• 2002-04-18
DEBT RISING: Latvians are becoming increasingly late in paying their bills, according to a survey released this week by a leading debt collector. According to the survey of 300 businesses conducted by Creditreform, 60 percent of the bills paid are overdue. That's a 7 percent increase over last year. Payments are made an average of 18 days late, according to the survey. Payment for information technology services are the most chronically late, the report shows. Only 24 percent of bills for services like Internet access are paid on time. Fuel suppliers are the most likely to get paid on time. The increase in overdue payments are also causing companies to annually rethink their credit terms, according to the survey. (Baltic News Service)

ELCOTEQ LAYOFFS: Mobile telephone producer Elcoteq plans to lay off about 270 workers at its Tallinn plant, the company announced this week. The layoffs will include both permanent and temporary employees from management and production, according to a company statement. Many are on fixed-term contracts, according to the company. The company did not say when the layoffs would begin. Elcoteq currently employs 2,000 workers at its Tallin plant. The company laid off about 600 workers last year when it lost a contract to produce phones for Ericsson. The main reason for the layoffs are continued low demand in the mobile phone and communication network equipment markets. Elcoteq also announced layoffs in China and Mexico during the first quarter of 2002. The company employs about 7,700 employees around the world. The personnel cuts are part of a program started last year to adjust the company's operations, including personnel, to match projected orders. (BNS)

BACARDI LOOKS AT ESTONIA: Distiller Bacardi is seriously interested in producing vodka in Estonia, according to the Economic Affairs Ministry. Signe Ratso, deputy chancellor of the ministry, met with Bacardi officials on April 15. He said Bacardi, which is best known for its line of rum, is interested in creating a new brand of vodka. Bacardi has signed a preliminary agreement with the Estonian distiller Onistar for production, according to Ratso. Onistar spokesman Marko Kadanik confirmed that his company had been in talks with Bacardi but that no contracts on production had been signed. Bacardi began looking for a producer last year, Ratso said. (Baltic Business News)

COMMON ENERGY MARKET: Power regulators in the Baltic states hope to sign an agreement by June that would create a long-discussed common energy market policy, according to the head of Latvia's Public Services Regulatory Commission. Regulators from all three countries met in Riga on April 15 to prepare basic guidelines that mark the first step toward forming a common Baltic electricity market, Inna Steinbuka said. A common policy would open the Baltic market to more cooperation, she said. Lithuania's National Price and Energy Control Commission Chairman Vidmantas Jankauskas said that the development of a common energy market would eventually lead to more competition and lower prices. "Everyone will be able to choose where to buy cheaper after we open the market," said Jankauskas. He pointed to the Scandinavian energy market as a model for the Baltics. (BBN)

FERTILIZER DEAL: The Russian fertilizer company Evrochim will take over Lithuanian rival Lifosa, but the U.S. Cargill Group will continue to market Lifosa's production, a top Evrochim manager said on April 16. "On April 5 we signed an agreement with major shareholders of Lifosa to take over a controlling stake in the company," Evrochim Vice President Kiril Babajev told Agence France-Presse. The transaction should be concluded by the end of this week, he added. Babajev declined to specify the size and value of the stake in Lifosa to be purchased by Evrochim. "It is more than 50 percent, we shall announce all the details later," he said. Lifosa's shares were obtained from Cargill, Italy's Indutech and Lifosa's General Manager Danas Tvarijonavicius. Prior to the deal Cargill owned 24.85 percent of shares in Lifosa, Tvarijonavicius had 23.35 percent and Indutech held 8.3 percent. The Dutch group Participations Financiers had a 20.4-percent stake in Lifosa. Babajev said that under the agreement Cargill would retain the exclusive right for distribution of Lifosa products over the next five years. Evrochim plans to invest $5 million in Lifosa immediately after closing the transaction and also guarantee the supply of raw materials to the company. Lifosa's turnover shrank 44 percent last year to 239 million litas ($60.9 million) due to the drop in world fertilizer prices, posting an unaudited loss of 89 million litas. Lifosa specializes in producing inorganic acid, as well as nitric, phosphorous and potassium fertilizers. Evrochim is a leader of mineral fertilizer production in Russia, with more than $600 million in turnover in its four factories employing some 20,000 people. (Agence France-Presse)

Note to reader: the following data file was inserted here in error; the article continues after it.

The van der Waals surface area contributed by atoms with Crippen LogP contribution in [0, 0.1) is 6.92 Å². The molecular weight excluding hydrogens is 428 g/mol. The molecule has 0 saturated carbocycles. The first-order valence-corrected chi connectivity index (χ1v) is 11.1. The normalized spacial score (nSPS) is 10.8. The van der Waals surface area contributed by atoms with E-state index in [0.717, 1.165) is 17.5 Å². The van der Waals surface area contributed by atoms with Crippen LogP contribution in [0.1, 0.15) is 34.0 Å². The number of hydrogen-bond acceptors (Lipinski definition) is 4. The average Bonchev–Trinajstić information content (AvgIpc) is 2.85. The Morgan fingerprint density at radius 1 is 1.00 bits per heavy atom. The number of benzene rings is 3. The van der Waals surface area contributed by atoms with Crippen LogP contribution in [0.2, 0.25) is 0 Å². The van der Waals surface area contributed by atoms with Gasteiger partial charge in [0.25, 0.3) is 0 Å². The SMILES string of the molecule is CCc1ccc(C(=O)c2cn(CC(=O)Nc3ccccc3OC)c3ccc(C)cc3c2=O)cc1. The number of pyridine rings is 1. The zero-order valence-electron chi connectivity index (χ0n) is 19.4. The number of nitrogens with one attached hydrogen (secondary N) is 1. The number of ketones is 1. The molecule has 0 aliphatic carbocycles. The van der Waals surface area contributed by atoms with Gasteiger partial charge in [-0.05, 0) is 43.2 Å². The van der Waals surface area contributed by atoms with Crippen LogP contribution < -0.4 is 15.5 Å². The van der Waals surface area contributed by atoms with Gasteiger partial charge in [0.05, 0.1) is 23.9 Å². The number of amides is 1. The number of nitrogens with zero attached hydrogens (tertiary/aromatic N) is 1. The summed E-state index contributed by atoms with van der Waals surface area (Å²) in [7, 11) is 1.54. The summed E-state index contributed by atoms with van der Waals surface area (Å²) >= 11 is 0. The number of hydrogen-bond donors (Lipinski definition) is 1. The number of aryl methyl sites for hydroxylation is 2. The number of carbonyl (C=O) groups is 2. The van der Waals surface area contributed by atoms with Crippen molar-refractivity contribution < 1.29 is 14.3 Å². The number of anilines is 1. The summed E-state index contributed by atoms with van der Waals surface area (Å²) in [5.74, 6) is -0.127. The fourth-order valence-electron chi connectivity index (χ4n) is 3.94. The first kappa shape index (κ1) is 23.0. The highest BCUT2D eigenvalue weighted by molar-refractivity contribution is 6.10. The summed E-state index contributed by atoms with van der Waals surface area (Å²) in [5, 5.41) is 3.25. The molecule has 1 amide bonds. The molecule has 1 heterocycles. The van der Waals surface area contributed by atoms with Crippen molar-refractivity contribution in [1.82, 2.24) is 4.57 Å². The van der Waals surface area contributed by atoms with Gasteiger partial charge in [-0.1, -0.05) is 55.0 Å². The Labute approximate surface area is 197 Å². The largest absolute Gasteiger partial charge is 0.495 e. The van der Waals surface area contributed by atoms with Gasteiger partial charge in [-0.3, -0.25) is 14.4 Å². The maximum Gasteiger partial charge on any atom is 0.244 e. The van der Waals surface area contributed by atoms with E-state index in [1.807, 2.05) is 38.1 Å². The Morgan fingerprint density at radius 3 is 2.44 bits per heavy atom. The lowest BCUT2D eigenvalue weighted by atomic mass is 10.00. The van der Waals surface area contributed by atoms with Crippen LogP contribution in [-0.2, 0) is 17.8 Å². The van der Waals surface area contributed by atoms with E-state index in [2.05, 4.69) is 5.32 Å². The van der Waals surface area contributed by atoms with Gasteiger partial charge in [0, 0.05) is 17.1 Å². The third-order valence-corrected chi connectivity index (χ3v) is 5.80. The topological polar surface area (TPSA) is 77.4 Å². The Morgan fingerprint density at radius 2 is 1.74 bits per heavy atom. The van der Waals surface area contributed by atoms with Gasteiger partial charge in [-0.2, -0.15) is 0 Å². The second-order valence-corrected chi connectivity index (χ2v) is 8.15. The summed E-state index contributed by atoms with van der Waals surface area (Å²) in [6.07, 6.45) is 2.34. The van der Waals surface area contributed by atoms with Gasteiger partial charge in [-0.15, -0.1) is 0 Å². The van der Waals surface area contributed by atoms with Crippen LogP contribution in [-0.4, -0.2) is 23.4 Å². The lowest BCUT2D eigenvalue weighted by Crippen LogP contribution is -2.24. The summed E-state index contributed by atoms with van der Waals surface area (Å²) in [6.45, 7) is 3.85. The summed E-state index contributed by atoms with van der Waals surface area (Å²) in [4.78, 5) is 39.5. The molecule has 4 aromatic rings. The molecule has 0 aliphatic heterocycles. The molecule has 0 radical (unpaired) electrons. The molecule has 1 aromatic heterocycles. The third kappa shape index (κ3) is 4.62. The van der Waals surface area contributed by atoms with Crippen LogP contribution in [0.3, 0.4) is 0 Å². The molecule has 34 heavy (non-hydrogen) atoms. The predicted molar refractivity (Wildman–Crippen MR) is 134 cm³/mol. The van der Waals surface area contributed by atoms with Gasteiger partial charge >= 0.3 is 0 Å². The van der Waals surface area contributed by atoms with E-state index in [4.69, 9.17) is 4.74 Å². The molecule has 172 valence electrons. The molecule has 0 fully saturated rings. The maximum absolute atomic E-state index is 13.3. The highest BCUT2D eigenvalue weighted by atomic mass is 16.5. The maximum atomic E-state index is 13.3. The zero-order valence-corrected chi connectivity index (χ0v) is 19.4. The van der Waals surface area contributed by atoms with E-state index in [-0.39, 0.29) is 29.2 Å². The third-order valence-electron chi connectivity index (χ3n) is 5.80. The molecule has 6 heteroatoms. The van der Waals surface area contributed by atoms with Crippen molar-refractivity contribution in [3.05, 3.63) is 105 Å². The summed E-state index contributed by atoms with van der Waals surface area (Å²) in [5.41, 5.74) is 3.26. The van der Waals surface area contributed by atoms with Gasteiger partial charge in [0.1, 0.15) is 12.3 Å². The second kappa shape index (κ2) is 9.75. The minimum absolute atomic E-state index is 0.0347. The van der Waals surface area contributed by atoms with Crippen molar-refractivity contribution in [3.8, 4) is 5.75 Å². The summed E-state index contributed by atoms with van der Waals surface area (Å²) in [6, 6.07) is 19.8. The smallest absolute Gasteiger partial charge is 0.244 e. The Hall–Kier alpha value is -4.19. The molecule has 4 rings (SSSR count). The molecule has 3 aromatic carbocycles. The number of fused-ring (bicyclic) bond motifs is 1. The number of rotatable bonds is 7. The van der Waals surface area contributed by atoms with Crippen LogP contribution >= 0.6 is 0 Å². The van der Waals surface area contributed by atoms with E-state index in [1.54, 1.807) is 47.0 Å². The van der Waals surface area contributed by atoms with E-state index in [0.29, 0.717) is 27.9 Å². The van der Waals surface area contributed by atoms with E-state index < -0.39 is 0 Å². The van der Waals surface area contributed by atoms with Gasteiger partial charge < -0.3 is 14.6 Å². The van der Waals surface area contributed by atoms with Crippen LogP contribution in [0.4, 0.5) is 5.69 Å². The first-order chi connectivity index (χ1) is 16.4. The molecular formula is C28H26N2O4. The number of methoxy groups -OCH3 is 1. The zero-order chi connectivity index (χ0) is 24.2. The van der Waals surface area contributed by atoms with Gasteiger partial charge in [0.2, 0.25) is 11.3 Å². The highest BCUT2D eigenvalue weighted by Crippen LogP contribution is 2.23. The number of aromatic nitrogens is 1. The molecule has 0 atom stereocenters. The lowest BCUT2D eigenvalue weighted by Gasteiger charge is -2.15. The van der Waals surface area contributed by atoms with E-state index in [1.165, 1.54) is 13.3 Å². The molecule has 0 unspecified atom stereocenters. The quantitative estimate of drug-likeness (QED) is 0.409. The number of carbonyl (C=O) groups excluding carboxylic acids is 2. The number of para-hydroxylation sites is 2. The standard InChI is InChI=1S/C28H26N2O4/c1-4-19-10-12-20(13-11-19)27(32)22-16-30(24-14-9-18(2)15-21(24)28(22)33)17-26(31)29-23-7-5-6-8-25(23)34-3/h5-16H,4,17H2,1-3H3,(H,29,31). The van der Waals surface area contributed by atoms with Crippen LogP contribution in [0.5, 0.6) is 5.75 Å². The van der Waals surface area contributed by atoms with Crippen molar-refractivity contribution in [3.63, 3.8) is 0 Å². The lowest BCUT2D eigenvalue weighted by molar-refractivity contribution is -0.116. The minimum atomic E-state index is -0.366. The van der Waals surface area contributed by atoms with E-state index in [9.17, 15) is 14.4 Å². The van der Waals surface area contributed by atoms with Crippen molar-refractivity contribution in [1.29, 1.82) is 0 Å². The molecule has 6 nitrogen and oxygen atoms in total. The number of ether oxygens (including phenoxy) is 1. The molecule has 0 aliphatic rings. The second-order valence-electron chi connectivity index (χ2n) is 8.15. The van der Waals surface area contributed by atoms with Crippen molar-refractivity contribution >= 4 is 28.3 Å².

CABLE THIEVES: Broadcasting by the national Latvian Television network has been hampered by the April 15 theft of 1,500 meters of wiring linking the national television center to the nearby television tower on Zakusala Island in Riga. Latvian Television reported that the link to the TV and radio tower is currently running on a reserve cable. Replacement of the stolen cable will cost 20,000 lats ($31,746). The theft is the second at the network in the last month. A small two-meter-long piece of connecting cable was stolen March 25. The network has posted two guards along the cable. The network's two national television channels have been "put under threat by these thefts," network officials said in a statement. (BNS)